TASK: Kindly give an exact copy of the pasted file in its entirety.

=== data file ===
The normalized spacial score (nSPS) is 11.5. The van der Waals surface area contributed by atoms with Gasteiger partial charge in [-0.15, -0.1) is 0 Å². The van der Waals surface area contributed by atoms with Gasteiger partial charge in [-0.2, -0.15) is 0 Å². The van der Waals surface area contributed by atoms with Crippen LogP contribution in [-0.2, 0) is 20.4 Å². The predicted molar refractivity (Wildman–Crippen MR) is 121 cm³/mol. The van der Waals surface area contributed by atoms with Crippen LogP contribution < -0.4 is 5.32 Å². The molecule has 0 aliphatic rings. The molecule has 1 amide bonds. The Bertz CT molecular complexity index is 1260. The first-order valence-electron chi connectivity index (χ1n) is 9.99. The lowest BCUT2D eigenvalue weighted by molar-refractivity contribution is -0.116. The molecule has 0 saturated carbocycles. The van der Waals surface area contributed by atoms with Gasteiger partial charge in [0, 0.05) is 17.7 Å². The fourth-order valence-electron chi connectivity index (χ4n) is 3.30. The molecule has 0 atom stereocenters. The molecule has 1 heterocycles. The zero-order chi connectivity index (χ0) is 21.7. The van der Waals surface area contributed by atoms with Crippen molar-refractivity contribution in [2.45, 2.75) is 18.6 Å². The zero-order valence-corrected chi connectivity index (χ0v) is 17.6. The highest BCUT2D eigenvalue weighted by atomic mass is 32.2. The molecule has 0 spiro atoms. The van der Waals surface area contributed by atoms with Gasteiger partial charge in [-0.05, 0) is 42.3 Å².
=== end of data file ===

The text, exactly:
The normalized spacial score (nSPS) is 11.5. The van der Waals surface area contributed by atoms with Gasteiger partial charge in [-0.15, -0.1) is 0 Å². The van der Waals surface area contributed by atoms with Gasteiger partial charge in [-0.2, -0.15) is 0 Å². The van der Waals surface area contributed by atoms with Crippen LogP contribution in [-0.2, 0) is 20.4 Å². The predicted molar refractivity (Wildman–Crippen MR) is 121 cm³/mol. The van der Waals surface area contributed by atoms with Crippen LogP contribution < -0.4 is 5.32 Å². The molecule has 0 aliphatic rings. The molecule has 1 amide bonds. The Bertz CT molecular complexity index is 1260. The first-order valence-electron chi connectivity index (χ1n) is 9.99. The lowest BCUT2D eigenvalue weighted by molar-refractivity contribution is -0.116. The molecule has 0 saturated carbocycles. The van der Waals surface area contributed by atoms with Gasteiger partial charge in [0, 0.05) is 17.7 Å². The fourth-order valence-electron chi connectivity index (χ4n) is 3.30. The molecule has 0 atom stereocenters. The molecule has 1 heterocycles. The zero-order chi connectivity index (χ0) is 21.7. The van der Waals surface area contributed by atoms with Crippen molar-refractivity contribution in [2.45, 2.75) is 18.6 Å². The zero-order valence-corrected chi connectivity index (χ0v) is 17.6. The highest BCUT2D eigenvalue weighted by atomic mass is 32.2. The molecule has 0 spiro atoms. The van der Waals surface area contributed by atoms with Gasteiger partial charge in [-0.05, 0) is 42.3 Å².